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Slow, steady improvement wins the race

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in Leaders & Managers,Management Training

Real leaders look outward to customers, even though it’s easier to focus on what’s happening in-house.

So, why did the leaders at GM and Ford wait until their credit was rated as junk and they’d lost billions to act decisively? Is crisis necessary before change?

The answer is “No.” Continuous improvement is difficult but not impossible.

Here’s how:
  • Make things better for customers. Sony evidently didn’t think too hard about this principle when it encased its music CDs with copy-protection software that amounted to spyware.

    And the head of production for New Line Cinema found this out the hard way when he went to see “War of the Worlds.” Toby Emmerich had a choice between seeing the movie at Jim Carrey’s house or in a theater like everybody else. He decided to see the movie where consumers would see it, but “had no idea how many obnoxious ads I’d have to endure.”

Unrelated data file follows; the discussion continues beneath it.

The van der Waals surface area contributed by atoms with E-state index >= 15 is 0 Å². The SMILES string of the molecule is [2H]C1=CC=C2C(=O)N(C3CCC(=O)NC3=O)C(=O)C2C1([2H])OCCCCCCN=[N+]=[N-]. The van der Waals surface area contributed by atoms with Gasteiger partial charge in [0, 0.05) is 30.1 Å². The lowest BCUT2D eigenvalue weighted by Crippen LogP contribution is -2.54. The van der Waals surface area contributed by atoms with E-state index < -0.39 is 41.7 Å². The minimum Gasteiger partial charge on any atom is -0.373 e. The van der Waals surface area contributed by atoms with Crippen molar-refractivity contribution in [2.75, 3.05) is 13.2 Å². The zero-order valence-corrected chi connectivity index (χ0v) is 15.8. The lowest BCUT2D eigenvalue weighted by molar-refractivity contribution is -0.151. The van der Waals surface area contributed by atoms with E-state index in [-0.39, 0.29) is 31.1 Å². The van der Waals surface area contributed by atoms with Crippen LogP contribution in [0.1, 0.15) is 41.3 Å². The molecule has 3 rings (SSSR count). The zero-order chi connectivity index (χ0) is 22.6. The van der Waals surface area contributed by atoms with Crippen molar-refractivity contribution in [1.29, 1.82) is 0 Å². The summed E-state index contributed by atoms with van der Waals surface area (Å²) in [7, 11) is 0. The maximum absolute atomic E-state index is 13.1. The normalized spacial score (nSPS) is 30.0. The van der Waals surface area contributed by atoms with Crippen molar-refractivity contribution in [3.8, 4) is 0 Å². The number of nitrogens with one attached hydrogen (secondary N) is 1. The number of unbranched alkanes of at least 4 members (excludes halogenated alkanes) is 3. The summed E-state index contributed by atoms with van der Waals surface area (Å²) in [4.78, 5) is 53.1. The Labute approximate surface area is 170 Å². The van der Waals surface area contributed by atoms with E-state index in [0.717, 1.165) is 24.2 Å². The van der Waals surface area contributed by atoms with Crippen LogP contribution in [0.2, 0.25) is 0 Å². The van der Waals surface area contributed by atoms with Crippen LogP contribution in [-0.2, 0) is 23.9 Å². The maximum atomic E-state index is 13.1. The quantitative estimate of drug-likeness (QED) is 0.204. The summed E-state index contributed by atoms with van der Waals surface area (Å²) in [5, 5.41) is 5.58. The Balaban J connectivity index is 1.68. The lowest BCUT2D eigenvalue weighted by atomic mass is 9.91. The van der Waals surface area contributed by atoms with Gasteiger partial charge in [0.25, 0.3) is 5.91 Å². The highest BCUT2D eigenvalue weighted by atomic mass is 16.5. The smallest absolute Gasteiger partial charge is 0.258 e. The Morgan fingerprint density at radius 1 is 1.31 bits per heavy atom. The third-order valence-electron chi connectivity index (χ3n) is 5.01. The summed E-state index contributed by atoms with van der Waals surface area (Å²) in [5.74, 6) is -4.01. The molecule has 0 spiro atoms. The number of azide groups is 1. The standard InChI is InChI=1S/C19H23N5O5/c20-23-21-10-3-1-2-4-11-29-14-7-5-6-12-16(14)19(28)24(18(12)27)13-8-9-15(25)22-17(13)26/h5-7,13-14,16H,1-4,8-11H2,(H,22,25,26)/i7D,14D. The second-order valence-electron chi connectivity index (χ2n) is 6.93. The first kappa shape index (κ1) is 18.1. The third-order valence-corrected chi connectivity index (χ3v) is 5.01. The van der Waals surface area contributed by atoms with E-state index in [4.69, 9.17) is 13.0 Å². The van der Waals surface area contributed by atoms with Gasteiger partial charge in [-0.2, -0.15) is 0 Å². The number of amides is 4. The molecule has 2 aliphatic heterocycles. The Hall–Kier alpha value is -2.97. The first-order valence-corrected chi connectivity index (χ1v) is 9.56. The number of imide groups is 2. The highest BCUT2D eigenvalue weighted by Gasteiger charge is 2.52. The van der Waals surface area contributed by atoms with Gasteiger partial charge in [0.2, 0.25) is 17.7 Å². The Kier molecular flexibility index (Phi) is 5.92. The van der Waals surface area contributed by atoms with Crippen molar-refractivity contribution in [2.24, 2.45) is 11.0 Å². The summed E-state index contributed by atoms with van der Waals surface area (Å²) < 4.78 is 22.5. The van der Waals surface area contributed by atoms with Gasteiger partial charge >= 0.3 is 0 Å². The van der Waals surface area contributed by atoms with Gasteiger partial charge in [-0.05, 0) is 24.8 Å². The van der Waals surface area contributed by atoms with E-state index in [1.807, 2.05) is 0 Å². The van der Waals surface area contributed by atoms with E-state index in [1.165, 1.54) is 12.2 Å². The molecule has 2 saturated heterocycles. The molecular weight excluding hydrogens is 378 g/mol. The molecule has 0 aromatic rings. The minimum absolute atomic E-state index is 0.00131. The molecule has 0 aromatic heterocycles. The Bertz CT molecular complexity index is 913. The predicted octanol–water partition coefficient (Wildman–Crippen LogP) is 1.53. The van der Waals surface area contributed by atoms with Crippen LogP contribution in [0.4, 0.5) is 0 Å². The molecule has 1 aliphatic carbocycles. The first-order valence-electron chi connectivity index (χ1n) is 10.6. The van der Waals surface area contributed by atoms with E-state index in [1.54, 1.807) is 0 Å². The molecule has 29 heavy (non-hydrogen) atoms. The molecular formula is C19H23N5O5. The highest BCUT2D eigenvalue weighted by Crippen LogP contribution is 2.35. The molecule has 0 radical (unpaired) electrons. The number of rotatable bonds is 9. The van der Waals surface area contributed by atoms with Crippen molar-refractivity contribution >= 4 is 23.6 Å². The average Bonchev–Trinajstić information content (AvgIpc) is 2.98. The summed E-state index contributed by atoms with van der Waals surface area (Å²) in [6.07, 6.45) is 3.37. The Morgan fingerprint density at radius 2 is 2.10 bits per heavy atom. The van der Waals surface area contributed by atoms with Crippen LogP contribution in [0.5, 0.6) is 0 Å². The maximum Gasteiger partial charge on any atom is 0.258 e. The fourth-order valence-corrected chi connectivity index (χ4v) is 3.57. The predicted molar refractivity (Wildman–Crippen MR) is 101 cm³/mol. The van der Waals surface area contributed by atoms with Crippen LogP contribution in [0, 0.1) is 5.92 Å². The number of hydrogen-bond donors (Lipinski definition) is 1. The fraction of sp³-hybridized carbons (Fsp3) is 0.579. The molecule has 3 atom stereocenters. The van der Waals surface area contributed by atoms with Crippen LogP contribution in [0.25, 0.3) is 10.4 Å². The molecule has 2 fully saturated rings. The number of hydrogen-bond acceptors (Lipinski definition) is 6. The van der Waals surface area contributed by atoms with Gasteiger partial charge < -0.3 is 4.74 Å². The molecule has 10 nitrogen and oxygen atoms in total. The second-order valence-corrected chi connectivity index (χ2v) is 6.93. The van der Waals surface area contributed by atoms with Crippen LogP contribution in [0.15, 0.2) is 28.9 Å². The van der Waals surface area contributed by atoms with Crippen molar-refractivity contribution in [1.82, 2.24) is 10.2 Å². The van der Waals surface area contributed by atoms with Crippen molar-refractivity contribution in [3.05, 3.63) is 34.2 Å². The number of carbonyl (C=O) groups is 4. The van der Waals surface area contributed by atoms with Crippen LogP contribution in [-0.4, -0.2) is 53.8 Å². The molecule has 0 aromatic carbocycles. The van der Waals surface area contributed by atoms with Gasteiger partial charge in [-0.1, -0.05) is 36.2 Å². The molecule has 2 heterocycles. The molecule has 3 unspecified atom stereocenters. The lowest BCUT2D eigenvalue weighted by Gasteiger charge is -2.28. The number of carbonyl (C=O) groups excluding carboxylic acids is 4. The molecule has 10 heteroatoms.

Talk with your customers throughout planning and development, and use your products as they do, to make sure they don’t have to “endure” anything.

  • Jump the gun on improvement. Improving what you sell before you have to is the only way to show your customers and employees that you’re doing what they imagine you’re there for: making things better. Ever notice how so many new companies burst on the scene and then fail to evolve?
Lesson: It ain’t glamorous, and you’ll need to make it seem urgent, but slow and steady improvement wins the race.

—Adapted from “Is progress possible without crisis?” Max McKeown,

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